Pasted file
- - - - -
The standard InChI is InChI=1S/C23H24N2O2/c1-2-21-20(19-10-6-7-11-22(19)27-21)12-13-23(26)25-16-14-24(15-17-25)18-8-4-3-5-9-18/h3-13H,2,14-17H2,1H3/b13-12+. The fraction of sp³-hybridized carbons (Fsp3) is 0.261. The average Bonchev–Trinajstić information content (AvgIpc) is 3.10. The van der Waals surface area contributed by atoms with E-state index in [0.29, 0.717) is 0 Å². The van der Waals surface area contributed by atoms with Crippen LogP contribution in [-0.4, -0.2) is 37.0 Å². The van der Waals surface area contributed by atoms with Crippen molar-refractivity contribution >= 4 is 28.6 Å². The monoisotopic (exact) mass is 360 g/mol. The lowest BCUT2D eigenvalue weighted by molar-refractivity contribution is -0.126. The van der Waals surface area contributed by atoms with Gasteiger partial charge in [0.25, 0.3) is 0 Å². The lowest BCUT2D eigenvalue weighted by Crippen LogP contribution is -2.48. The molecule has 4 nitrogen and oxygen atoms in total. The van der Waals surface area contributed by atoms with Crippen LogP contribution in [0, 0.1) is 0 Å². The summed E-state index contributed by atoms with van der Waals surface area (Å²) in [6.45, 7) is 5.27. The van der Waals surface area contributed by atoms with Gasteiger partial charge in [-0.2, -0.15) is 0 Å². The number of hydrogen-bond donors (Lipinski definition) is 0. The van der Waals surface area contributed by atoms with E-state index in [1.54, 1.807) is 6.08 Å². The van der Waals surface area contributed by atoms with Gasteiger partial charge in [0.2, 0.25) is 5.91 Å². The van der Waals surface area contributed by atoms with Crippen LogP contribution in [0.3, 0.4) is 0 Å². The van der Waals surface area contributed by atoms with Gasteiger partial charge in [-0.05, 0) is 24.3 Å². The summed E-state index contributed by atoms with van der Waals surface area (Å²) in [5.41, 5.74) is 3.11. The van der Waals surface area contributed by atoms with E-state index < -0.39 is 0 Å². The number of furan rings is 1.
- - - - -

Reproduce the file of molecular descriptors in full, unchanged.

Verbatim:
The standard InChI is InChI=1S/C23H24N2O2/c1-2-21-20(19-10-6-7-11-22(19)27-21)12-13-23(26)25-16-14-24(15-17-25)18-8-4-3-5-9-18/h3-13H,2,14-17H2,1H3/b13-12+. The fraction of sp³-hybridized carbons (Fsp3) is 0.261. The average Bonchev–Trinajstić information content (AvgIpc) is 3.10. The van der Waals surface area contributed by atoms with E-state index in [0.29, 0.717) is 0 Å². The van der Waals surface area contributed by atoms with Crippen LogP contribution in [-0.4, -0.2) is 37.0 Å². The van der Waals surface area contributed by atoms with Crippen molar-refractivity contribution >= 4 is 28.6 Å². The monoisotopic (exact) mass is 360 g/mol. The lowest BCUT2D eigenvalue weighted by molar-refractivity contribution is -0.126. The van der Waals surface area contributed by atoms with Gasteiger partial charge in [0.25, 0.3) is 0 Å². The lowest BCUT2D eigenvalue weighted by Crippen LogP contribution is -2.48. The molecule has 4 nitrogen and oxygen atoms in total. The van der Waals surface area contributed by atoms with Crippen LogP contribution in [0, 0.1) is 0 Å². The summed E-state index contributed by atoms with van der Waals surface area (Å²) in [6.45, 7) is 5.27. The van der Waals surface area contributed by atoms with Gasteiger partial charge in [-0.2, -0.15) is 0 Å². The number of hydrogen-bond donors (Lipinski definition) is 0. The van der Waals surface area contributed by atoms with E-state index in [1.54, 1.807) is 6.08 Å². The van der Waals surface area contributed by atoms with Gasteiger partial charge in [0.2, 0.25) is 5.91 Å². The van der Waals surface area contributed by atoms with Crippen LogP contribution in [0.3, 0.4) is 0 Å². The van der Waals surface area contributed by atoms with Gasteiger partial charge in [-0.05, 0) is 24.3 Å². The summed E-state index contributed by atoms with van der Waals surface area (Å²) in [5.41, 5.74) is 3.11. The van der Waals surface area contributed by atoms with E-state index < -0.39 is 0 Å². The number of furan rings is 1.